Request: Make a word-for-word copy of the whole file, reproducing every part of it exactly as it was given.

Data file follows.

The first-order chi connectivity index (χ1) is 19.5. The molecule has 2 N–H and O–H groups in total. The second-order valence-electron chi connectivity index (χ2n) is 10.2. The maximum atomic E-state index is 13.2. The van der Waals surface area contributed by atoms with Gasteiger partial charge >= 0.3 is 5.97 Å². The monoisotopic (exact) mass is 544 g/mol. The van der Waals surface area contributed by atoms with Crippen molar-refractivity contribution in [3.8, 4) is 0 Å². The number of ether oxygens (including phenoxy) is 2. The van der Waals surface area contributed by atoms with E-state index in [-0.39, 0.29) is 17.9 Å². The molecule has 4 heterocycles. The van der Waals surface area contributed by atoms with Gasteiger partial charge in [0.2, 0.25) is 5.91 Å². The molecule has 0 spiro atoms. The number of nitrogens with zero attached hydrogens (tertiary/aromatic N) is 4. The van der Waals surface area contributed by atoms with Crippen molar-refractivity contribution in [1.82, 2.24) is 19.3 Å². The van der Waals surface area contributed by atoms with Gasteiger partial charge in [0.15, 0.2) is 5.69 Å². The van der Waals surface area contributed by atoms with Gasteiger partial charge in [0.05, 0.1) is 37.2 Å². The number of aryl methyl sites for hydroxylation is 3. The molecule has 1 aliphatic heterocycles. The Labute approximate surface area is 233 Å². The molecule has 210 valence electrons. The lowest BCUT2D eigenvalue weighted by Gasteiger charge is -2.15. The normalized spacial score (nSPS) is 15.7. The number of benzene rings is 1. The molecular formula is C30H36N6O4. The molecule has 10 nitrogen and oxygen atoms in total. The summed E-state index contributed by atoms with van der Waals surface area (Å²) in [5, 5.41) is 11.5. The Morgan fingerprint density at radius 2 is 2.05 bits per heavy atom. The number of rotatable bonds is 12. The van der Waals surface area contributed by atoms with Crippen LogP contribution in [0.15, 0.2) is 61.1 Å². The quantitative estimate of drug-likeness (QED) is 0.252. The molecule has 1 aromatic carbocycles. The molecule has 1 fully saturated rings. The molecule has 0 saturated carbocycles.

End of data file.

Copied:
The first-order chi connectivity index (χ1) is 19.5. The molecule has 2 N–H and O–H groups in total. The second-order valence-electron chi connectivity index (χ2n) is 10.2. The maximum atomic E-state index is 13.2. The van der Waals surface area contributed by atoms with Gasteiger partial charge >= 0.3 is 5.97 Å². The monoisotopic (exact) mass is 544 g/mol. The van der Waals surface area contributed by atoms with Crippen molar-refractivity contribution in [3.8, 4) is 0 Å². The number of ether oxygens (including phenoxy) is 2. The van der Waals surface area contributed by atoms with E-state index in [-0.39, 0.29) is 17.9 Å². The molecule has 4 heterocycles. The van der Waals surface area contributed by atoms with Gasteiger partial charge in [0.2, 0.25) is 5.91 Å². The molecule has 0 spiro atoms. The number of nitrogens with zero attached hydrogens (tertiary/aromatic N) is 4. The van der Waals surface area contributed by atoms with Crippen molar-refractivity contribution in [1.82, 2.24) is 19.3 Å². The van der Waals surface area contributed by atoms with Gasteiger partial charge in [0.15, 0.2) is 5.69 Å². The van der Waals surface area contributed by atoms with Gasteiger partial charge in [0.05, 0.1) is 37.2 Å². The number of aryl methyl sites for hydroxylation is 3. The molecule has 1 aliphatic heterocycles. The Labute approximate surface area is 233 Å². The molecule has 210 valence electrons. The lowest BCUT2D eigenvalue weighted by Gasteiger charge is -2.15. The normalized spacial score (nSPS) is 15.7. The number of benzene rings is 1. The molecular formula is C30H36N6O4. The molecule has 10 nitrogen and oxygen atoms in total. The summed E-state index contributed by atoms with van der Waals surface area (Å²) in [5, 5.41) is 11.5. The Morgan fingerprint density at radius 2 is 2.05 bits per heavy atom. The number of rotatable bonds is 12. The van der Waals surface area contributed by atoms with Crippen LogP contribution in [0.15, 0.2) is 61.1 Å². The quantitative estimate of drug-likeness (QED) is 0.252. The molecule has 1 aromatic carbocycles. The molecule has 1 fully saturated rings. The molecule has 0 saturated carbocycles.